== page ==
::Literate Blather::
Tuesday, May 20, 2008
In Search of City Lights

A Literary Quest to Visit the World-Famous San Francisco Book Store

I am a lost soul.

But I know that I’m not alone. We’re all lost in one way or another. Some of us are lost in the hedonism of youth – blind to everything except the next party, the next pick-up, and the next fun-filled weekend. Others are lost in family obligations – mortgages, diapers, tuition, taxes, and car payments. Yet others are lost in the meaningless pursuit of career and money – selling software or hardware, flying to conventions, attending meetings, and focused on providing solutions to make business faster, easier, and more productive.

Lost in the complications of modernity. But I am really lost – in San Francisco no less. I have taken a wrong turn down one of the many crooked (and rather steep) side streets. It is late in the afternoon and the sky is a searing blue and there is a chill in the air. I paused and consider my options.

Unlike all the other lost souls – I know the way out. I am on a quest. I am in search for a place that holds all the answers. A mystical place with all the collected wisdom of the ages. A place where the dead speak.

I am looking for a book store. A book store called City Lights.

There’s only one thing for me to do now.


The restaurant is called Imperial Palace. It’s an unfortunate name as it is neither imperial nor a palace. But I suppose calling it Dingy Storefront wouldn’t attract enough tourists hungry for Dim Sum. But there are two large tables filled with Chinese-Americans and I think this is a damn good sign. If the Chinatown locals enjoy the food then how terrible can it be?

There is a white couple at the table next to me. As I study the menu, I overhear the man (who has an oval head and short, prickled hair like the bristles of a toothbrush) say to the woman (his daughter?):

“The Catholics cut a deal with Hitler and they’ve been rationalizing it away ever since.”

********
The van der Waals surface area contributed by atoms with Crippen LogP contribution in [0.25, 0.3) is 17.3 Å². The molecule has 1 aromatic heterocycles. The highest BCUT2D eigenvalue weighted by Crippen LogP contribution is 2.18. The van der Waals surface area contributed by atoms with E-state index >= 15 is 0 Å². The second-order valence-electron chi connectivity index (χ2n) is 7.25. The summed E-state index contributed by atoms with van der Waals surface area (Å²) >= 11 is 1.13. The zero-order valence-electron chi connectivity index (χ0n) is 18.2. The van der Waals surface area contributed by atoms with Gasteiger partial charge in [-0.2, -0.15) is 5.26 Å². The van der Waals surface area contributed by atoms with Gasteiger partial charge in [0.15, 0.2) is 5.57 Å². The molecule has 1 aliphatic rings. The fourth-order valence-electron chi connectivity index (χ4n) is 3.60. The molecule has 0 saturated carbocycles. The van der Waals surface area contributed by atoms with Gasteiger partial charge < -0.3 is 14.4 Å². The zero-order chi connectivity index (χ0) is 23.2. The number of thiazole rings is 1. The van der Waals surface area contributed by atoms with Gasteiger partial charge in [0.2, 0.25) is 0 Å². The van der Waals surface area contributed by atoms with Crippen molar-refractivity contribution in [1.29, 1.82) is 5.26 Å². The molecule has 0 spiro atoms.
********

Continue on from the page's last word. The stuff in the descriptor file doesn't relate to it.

The rather careless waitress spills my green tea and doesn’t seem very concerned about it. I mop it up with my napkin after she departs. Overhead a sugary Chinese pop song plays on the hidden speakers. It is the kind of music that would cause inmates to riot and depressed teenagers to drown themselves in their family bathtubs.

But my instincts about the food were dead on. It’s hot and delicious. The shrimp dumplings are tasty and the barbequed pork melts on my tongue.

I follow the directions given to me by the host. Evening has settled in and the chill has become a frigid cold. I walk, hands buried deep in my pockets, pass the shops selling t-shirts, Buddha figurines, and other trinkets.

Soon I’m at North Beach. The neighborhood instantly becomes seedier, trendier, and hipper than Chinatown. A startling thought comes to me: I may not be cool enough to be walking here. Luckily, I stumble upon City Lights rather quickly.

City Lights Bookstore was founded in 1953 by the beat poet Lawrence Ferlinghetti (and Peter D. Martin). The store (named after the Charlie Chaplain movie) became a hang-out for the Beats. City Lights became world-famous after it was sued for obscenity for publishing Allen Ginsberg’s “Howl,” now considered a classic beat poem. The independent book store is now a San Francisco landmark.

This being San Francisco, City Lights has a bum lying across the entrance. He appears to be sleeping, but he could be dead (or even Jack Kerouac). One never knows. I experience a rush as I enter the legendary bookseller. The interior reeks of intellect, free thinking, and pressed paper. I’m light headed.

The interior is crowded with wooden book shelves – overflowing with tomes. The first floor is filled with novels, best-sellers, and magazines. I follow the squeaky wooden steps down to the basement. It is a wonderful place with signs describing the categories of books: “Stolen Continents,” “Muckraking,” “Anarchism,” “Class War,” and “People’s History.”


I buy lots of books. I am lost no more.

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*wistful sigh* Oh that sounds lovely. Sometimes the best restaurants---and book stores---are hidden behind the most unlikely facades.

I miss dim sum. Time to drag out the cookbooks.

Blogger GFS3 said...
Thanks Heather. Isn't in true? In this mass consumer society we live in the best places can be those mom & pop, independent places. You just need to give them a chance.

Blogger Bybee said...
I've been to Larry McMurtry's bookstore in Archer City, Texas. Now I need to visit City Lights...I didn't know it was named after the Chaplin movie.

Blogger GFS3 said...
I didn't even know Larry McMurtry had a bookstore. Does it have a cowboy theme?

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